By: The Editorial Board – wsj.com – October 4, 2022
The missile test was the 23rd this year, the highest annual pace ever. It follows a threat to respond to the recent resumption of U.S.-South Korea military drills. Tuesday’s launch was also the longest to date at more than 2,800 miles, a reminder that North Korean missiles have the range to threaten the U.S. territory of Guam some 2,100 miles away.
President Trump suspended the allied military exercises as he fruitlessly courted Mr. Kim, and President Biden deserves credit for resuming them as a sign of U.S. resolve. Mr. Kim usually acts up this way when he wants to frighten Western countries to return to talks so he can coerce more money from them. The U.S. and Seoul have tried the bribery route many times, but the North isn’t going to give up its nuclear threat, which is the only reason anybody pays attention.
The North has made strides toward developing a missile that could reach U.S. cities. It is also developing missiles to carry multiple warheads to be able to evade missile defenses. In September North Korea reaffirmed its commitment to being a nuclear power, listing five conditions it would use for a pre-emptive strike, including if an attack on military or strategic targets were “imminent.”
The U.S. has asked for a United Nations Security Council meeting on Wednesday, but don’t expect more than pro forma denunciations. North Korea’s patrons in China and Russia, which hold permanent seats on the council, would veto any meaningful effort to punish the North. The same goes for the resumption of the “six-party talks” with the North that have failed many times.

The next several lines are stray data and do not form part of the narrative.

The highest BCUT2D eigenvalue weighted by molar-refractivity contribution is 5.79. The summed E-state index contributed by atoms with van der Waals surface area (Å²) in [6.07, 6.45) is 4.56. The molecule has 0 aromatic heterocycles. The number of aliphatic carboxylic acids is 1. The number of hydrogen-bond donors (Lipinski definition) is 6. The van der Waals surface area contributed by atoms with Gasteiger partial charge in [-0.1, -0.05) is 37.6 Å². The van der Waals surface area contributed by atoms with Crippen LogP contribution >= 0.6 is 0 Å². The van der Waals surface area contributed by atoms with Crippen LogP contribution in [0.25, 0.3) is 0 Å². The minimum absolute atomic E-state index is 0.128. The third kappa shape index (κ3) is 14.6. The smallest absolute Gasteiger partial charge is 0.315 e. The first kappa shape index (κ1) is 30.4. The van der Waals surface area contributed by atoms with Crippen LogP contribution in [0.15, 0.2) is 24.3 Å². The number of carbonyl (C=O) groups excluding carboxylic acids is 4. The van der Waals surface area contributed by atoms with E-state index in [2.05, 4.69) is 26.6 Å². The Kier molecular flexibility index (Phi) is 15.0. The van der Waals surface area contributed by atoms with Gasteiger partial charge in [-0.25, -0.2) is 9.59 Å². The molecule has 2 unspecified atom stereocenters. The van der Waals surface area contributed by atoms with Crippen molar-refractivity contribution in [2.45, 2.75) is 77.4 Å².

The original sin was letting the North get the bomb, and now the best response is deterrence. As Vladimir Putin’s Ukraine invasion and nuclear threats show, the U.S. conventional and nuclear deterrent isn’t as credible as it once was. Mr. Biden on Tuesday called the U.S. commitment to the region “ironclad,” which is important after Mr. Trump’s uncertain trumpet. But the words have to be backed by credible military deployments and clear communication about the response if the North stages a pre-emptive attack. That has to be understood in Pyongyang and Beijing as the annihilation of the Kim regime.
The U.S. defense budget needs a major spending increase from 3% toward 5% or more of GDP, where it nearly was in 2010. Japan is gradually moving to increase its military budget to 2% of GDP from the 1% cap rooted in the country’s post World War II pacifist constitution. South Korea can also do more.
The post-Cold War era is over, and a new axis is forming against allied democracies. China seems to view Pyongyang’s nuclear posturing as a useful irritant and won’t block the provocation. Russia is happy to have the U.S. worry about a front other than Ukraine. Mr. Biden and other leaders have to explain to the American people the reality of this dangerous new world and what is required to meet it.
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